Build Options

Chatting to Ec this weekend, he gave me a few options for the build. I’m putting them here so I’ve got them somewhere I can access later, although they may be amended along the way. He’s convinced me that the main PC shouldn’t use the Mini-ATX case I intended, and instead be at least a mid-tower.

There’s this option from PCPartPicker (although it lacks a HDD & OS – which I have to get) or these from Whirlpool.

Am leaning toward this case though.

The Killing Season

Watching ABC‘s ‘The Killing Season‘ on iView has been interesting. It reminded me of how much respect I have for former PM Gillard (except when she was making a prepared speech, because when she spoke from a script, she was god-awful!). It reinforced the idea that Rudd will go down in Labor history only one step above Billy Hughes as our most despised leaders. It also though took me back into two periods of my own history.

landinghamIn the first episode, when those being interviewed spoke of Rudd & Gillard’s move against Beazley in 2006, they spoke of Kim’s long-time personal assistant sitting at her desk in tears. To most viewers, she’s just a cameo, barely worth mentioning. I remember her as an almost Mrs Landingham type of lady, and lovely to work with.

The other aspect was watching the show and thinking ‘What was I doing at that stage? Do I remember the events and where I was at the time?’ The Lehmann’s collapse, the machinations between Rudd and his senior ministers, the Julia coup. Okay, I remember the Julia coup happening – one of our neighbours was obviously a Labor MP, because he had a Commonwealth car waiting for him that morning at 5am.

Often, personal recollection was of different stages in legal battles. Hearings and prosecution briefs. Tribunals and courts. Different evidence and legislation. Research, reading and planning. Far too much research.

It is kind of strange to look back on that period now, and realise so much of it was taken up with one legal battle or another – against the landlord and then the custody battle. In retrospect, it’s no wonder it all turned out like it did.


Counting Systems

I found another take on the whole idea of how numbering and counting systems work in different languages and cultures. It includes an explanation of how the seemingly absurd Danish counting works. (Okay, there’s no ‘seemingly’ about it – it IS absurd)

I also like this video because he points out how stupid the Klingon number system is. And, as some may know, I think Trekkies are mentally retarded.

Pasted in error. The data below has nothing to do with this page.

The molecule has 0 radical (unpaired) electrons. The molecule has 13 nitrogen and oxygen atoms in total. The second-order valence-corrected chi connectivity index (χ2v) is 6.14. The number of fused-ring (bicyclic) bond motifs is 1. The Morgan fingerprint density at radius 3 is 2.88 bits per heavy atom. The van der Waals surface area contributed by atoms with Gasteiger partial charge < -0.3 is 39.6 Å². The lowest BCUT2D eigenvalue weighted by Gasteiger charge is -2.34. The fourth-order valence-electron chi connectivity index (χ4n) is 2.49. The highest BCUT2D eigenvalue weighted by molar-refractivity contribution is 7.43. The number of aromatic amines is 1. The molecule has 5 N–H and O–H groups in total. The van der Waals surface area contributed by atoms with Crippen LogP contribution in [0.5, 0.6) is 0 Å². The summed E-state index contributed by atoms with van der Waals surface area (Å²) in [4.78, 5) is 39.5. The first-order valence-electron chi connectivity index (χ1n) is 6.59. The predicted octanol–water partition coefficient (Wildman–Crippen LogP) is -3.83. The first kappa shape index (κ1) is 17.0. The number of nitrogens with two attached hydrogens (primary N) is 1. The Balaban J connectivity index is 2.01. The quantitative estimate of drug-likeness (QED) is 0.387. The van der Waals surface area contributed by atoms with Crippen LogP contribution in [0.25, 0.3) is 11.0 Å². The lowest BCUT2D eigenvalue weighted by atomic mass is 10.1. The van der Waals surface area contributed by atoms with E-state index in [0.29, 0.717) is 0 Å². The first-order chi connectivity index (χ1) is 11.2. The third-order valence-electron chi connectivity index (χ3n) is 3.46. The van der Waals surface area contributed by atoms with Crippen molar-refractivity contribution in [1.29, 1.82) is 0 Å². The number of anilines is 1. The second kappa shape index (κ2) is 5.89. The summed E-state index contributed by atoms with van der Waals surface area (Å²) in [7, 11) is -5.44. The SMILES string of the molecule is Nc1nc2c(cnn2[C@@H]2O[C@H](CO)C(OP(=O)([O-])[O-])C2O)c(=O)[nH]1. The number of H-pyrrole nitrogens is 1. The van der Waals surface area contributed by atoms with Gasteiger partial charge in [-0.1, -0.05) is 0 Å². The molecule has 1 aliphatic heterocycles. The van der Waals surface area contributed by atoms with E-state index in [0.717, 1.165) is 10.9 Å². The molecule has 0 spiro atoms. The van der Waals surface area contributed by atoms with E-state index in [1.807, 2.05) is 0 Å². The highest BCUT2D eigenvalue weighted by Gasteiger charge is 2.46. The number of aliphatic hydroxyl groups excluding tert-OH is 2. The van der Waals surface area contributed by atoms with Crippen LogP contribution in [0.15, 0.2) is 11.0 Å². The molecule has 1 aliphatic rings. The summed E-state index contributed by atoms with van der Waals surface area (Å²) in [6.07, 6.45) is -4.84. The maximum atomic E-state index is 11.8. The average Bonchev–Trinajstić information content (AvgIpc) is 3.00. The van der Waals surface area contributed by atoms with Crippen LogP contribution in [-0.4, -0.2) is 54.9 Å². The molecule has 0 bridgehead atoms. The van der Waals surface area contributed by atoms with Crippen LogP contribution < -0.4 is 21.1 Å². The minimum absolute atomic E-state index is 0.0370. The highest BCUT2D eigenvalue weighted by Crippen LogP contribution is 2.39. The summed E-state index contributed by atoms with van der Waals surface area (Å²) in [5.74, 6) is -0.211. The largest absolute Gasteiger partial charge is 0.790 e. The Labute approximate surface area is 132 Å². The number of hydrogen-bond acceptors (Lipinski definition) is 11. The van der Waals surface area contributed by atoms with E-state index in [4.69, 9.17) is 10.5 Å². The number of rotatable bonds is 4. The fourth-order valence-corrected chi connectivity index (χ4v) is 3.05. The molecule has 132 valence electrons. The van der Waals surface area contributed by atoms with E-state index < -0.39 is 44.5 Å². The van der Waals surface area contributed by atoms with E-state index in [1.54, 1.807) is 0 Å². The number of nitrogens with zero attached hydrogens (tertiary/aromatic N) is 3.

RIP Another Hard Drive

It’s inevitable, isn’t it?

I’m halfway through building a new computer, and my existing one dies.
I went to Penshurst last weekend, left my PC running (as I often do) and returned to find this:


At first I worried, then I thought “I’ll put a replacement hard drive top of my list”

Went on as normal, and within an hour, I got the error again.

Okay, it’s more serious than I thought. Shut down. Put plan into place to fix it.

I started at Plan A. I think now, almost a week later, I am at about Plan G. Have at least another two plans sitting ready if this doesn’t work.


I think the only real solution is to fast-track the new build. And it’ll be an extensive rebuild. The lovely new red leather case, new board, CPU, hard drive (it was always on the list, but now obviously is crucial), audio set-up (I’d like dual bluetooth headsets, haven’t checked if that’s possible yet), probably RAM & monitors too. And most important of all, a RAID set-up to prevent this data-loss recurring nightmare. I lost one hard drive less than 12 months ago, and now another. New set-up will involve backups, and I think maybe duplicating something like Eccles has with a backup server for media and data files – music, TV shows, films etc.

Oh, and the best thing about this case is the ridiculous amount of fans it can carry. Lana always hated my desire to always want more fans in my computer :)

Indirect Learning

When I studied Russian 20-ish years ago, one aspect I enjoyed was learning how different cultures approach language in different areas. I’m finding that again as I dip my toes into French.